Advice "as outdated as dial-up internet"
First-time home buyers (FTHBs) saw prices listed at 5.5 times their income on average for the fourth consecutive quarter in the largest metro areas, according to a new report by NerdWallet.
The fintech company’s ‘Quarterly First-Time Home Buyer Metro Affordability Report’ found that there had been a “striking lack of affordability” for first-time home buyers in Q4, adding that the number of homes on the market fell further after a “slight uptick in listings in the third quarter”.
Among the key findings, Nerdwallet found that sellers were likely to get offers above asking price, while more than a quarter of buyers (29%) said they paid more than the listed home price last year.
Homes for sale were on the market for about a week compared to 11 weeks 10 years ago (2012), with 75% of sellers saying they didn’t have to incentivize buyers with closing costs and other offers to get their homes sold.
Read more: NerdWallet on crunching housing market numbers
Los Angeles topped the list of least affordable metros for FTHBs, showing that ‘the City of Angels’ had homes priced at 11.2 times FTHBs’ income, down from 12.1 in Q3 2021.
This was followed by four other cities, also in California - San Diego (9.2 times FTHBs income), San Jose (8.3 times FTHBs income), Sacramento (7.7 times FTHBs income) and Riverside (7.6 times FTHBs income), the latter tying with Miami – the only city outside the Bear Flag state.
While home buyers had historically been advised to look at homes listed at roughly three times their income, Nerdwallet dryly concluded that the adage could well be “as outdated as dial-up internet”.
The most affordable metros for first-time buyers remained in the Rust Belt and Midwest, with Pittsburg listed as the most affordable metro for FTHBs in Q4 and the only metro out of the 50 analyzed that had homes priced less than three times the city’s FTHBs’ income during the period.
The report also showed that inventory once again fell during Q4, down 14% from Q3 (2021), following a slight improvement the previous quarter. Nationally, listings also slumped by 9% from the previous quarter, resuming the downward trend that has essentially been a constant since Q3 in 2019.
Nerdwallet data analyst, Elizabeth Renter (pictured), told MPA that although price growth had stalled – “it’s not getting any more expensive over the last two quarters” – she did not believe it was going to last “with home buying season around the corner”.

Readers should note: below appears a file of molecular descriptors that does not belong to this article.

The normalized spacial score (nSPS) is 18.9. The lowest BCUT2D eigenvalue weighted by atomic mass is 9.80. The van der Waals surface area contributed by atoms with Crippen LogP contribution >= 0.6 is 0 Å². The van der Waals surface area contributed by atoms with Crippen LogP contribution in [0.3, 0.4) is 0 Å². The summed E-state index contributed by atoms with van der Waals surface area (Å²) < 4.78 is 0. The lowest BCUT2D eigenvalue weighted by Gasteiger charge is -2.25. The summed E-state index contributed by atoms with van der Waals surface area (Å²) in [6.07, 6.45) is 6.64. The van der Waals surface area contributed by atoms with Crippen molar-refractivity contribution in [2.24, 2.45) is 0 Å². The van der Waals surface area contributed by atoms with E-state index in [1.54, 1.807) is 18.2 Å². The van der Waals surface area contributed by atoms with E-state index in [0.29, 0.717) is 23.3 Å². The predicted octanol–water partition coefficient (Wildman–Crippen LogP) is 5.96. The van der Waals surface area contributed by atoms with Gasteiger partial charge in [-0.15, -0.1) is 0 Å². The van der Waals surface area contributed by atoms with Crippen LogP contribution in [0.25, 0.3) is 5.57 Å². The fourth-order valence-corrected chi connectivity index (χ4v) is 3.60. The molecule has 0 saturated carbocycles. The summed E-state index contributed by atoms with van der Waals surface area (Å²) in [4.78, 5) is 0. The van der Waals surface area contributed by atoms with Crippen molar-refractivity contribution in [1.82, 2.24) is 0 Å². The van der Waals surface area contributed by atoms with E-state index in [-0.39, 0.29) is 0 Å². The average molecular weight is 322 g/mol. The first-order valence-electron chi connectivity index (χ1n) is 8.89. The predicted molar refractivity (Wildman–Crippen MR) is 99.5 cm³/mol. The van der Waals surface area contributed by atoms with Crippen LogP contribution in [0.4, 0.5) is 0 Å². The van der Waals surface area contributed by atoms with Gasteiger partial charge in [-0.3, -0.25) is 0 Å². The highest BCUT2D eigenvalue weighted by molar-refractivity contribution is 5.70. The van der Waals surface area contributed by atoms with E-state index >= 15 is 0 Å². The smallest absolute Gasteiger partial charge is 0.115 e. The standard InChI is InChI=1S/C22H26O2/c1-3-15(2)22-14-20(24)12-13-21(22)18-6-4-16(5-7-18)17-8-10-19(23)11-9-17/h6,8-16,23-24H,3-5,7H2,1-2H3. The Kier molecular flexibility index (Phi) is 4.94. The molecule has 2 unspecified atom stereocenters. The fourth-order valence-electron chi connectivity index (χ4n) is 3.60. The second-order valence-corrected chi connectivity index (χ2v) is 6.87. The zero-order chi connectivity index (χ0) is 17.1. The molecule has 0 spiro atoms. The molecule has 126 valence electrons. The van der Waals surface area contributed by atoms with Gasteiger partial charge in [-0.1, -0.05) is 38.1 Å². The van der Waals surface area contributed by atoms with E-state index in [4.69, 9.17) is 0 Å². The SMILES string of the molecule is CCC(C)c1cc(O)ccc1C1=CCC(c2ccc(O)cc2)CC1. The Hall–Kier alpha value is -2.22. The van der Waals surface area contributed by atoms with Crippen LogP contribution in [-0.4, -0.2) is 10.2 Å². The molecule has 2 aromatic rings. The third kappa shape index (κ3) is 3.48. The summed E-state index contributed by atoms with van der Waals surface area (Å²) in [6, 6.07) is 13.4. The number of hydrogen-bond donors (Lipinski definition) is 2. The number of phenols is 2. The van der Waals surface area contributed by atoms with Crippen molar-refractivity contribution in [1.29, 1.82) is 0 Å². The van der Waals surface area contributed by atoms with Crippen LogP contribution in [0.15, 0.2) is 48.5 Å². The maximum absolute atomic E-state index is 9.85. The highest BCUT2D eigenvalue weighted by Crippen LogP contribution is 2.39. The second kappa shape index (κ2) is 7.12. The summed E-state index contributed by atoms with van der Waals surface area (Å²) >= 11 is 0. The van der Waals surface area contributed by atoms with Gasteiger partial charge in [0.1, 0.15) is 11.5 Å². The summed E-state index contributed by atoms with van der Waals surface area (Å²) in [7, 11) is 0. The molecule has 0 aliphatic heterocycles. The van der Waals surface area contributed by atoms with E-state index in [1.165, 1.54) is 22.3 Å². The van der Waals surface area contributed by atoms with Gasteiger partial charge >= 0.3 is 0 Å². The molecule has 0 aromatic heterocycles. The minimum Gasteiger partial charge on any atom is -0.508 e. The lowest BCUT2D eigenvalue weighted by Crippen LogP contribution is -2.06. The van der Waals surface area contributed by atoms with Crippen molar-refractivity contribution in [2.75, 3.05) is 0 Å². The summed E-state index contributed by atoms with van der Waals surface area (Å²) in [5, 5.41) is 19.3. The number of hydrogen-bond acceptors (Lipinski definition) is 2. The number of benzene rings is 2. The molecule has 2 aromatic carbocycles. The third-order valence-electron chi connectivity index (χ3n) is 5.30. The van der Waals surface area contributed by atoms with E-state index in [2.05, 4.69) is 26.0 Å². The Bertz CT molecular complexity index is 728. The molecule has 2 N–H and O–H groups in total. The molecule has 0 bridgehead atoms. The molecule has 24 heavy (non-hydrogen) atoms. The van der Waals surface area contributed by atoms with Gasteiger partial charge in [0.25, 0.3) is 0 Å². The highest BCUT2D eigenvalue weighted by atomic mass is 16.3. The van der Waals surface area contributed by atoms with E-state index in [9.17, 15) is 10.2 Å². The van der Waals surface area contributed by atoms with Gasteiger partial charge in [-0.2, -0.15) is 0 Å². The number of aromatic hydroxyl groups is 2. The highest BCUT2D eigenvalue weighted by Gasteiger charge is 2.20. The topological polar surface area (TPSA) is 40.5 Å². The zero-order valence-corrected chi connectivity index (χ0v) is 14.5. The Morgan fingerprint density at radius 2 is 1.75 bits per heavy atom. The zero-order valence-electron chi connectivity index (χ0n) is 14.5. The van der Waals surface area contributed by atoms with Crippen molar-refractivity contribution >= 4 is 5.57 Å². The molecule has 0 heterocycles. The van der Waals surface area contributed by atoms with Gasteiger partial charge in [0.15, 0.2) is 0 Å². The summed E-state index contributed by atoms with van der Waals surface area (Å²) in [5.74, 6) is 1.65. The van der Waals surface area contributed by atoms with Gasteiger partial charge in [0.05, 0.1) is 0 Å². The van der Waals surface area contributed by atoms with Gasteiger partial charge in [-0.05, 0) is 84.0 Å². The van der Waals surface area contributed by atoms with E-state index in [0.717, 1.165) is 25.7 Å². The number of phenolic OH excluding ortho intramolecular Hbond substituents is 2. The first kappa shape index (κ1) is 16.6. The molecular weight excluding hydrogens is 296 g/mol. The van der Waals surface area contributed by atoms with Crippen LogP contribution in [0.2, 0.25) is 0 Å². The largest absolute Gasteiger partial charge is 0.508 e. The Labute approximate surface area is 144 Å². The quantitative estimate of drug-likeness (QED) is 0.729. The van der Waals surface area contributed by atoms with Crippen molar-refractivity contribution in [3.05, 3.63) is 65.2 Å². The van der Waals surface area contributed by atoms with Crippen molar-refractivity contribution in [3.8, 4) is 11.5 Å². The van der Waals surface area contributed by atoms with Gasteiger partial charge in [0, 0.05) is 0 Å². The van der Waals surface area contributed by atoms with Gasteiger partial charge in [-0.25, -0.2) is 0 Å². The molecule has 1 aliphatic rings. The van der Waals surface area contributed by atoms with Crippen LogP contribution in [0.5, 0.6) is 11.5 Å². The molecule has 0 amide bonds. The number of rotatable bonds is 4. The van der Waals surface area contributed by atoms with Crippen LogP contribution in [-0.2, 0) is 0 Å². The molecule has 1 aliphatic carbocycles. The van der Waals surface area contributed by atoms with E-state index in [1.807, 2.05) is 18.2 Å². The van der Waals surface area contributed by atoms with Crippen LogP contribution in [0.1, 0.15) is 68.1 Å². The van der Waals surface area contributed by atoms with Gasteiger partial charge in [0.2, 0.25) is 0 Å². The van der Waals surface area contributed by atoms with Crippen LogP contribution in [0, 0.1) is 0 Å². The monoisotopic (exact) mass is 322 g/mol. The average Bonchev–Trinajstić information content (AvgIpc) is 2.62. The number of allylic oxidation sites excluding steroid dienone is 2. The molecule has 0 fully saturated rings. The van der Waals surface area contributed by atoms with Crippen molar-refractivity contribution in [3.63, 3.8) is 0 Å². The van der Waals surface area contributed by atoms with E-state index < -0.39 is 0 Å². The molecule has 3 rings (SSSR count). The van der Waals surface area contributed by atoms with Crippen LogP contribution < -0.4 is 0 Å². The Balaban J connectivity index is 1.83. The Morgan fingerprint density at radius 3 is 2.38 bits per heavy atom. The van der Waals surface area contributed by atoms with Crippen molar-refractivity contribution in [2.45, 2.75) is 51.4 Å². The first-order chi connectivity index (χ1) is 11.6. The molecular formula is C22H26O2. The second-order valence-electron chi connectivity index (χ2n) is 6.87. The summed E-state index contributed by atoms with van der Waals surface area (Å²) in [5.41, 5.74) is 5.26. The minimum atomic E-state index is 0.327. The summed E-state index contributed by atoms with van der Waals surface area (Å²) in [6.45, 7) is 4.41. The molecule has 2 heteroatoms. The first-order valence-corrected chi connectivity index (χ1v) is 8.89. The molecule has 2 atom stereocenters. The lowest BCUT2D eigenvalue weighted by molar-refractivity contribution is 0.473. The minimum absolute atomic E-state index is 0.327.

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She said: “Things are still out of reach by and large for many people that are hoping to buy their first homes. And then the decrease in inventory is only making things worse.”
Nerdwallet’s findings are similar to those in a new report from CoreLogic, which found that home buyers were seeing prices appreciate at the fastest pace in more than 45 years, up just over 19% from a year ago in January, with average loan size increasing to a record high of $454,400.
In such market conditions, Renter said that buyers would have to “sacrifice more things on their wish list in order to get under contract”.
She said: “The more buyers are willing to sacrifice on their wish list, the more likely they are to find a home that sort of fits that flexible long list.”
Despite the challenges faced by FTHBs, she said it was still possible to succeed in the market. “We’ve seen the last two years throughout COVID that many first-time buyers have been successful, and part of that is because people have been able to save money,” she said.
“We know that the personal savings rate went up in 2020, and also in 2021 people had access to advance child tax credits and the government stimulus payments. It’s not impossible for first time homebuyers right now. I think a key is just being prepared for what they’re going to face. It’s not going to be a slam dunk.”
Asked what brokers could do to help FTHBs, she said the main task was to ensure buyers fully understood all the costs associated with purchasing a home.
“They (FTHBs) may not be considering the fact that mortgage rates aren’t quite as rock bottom low as they were, and they’re probably going to increase this year,” she explained. “We also know from our annual homebuyer report that one of the biggest regrets new homeowners have is under-estimating the cost of keeping up a home, and all the maintenance and repair that comes with homeownership.
“So mortgage brokers being involved with the finance side of things can really play a role in setting expectations and helping homeowners or homebuyers set their budgets and be realistic about what they can afford.”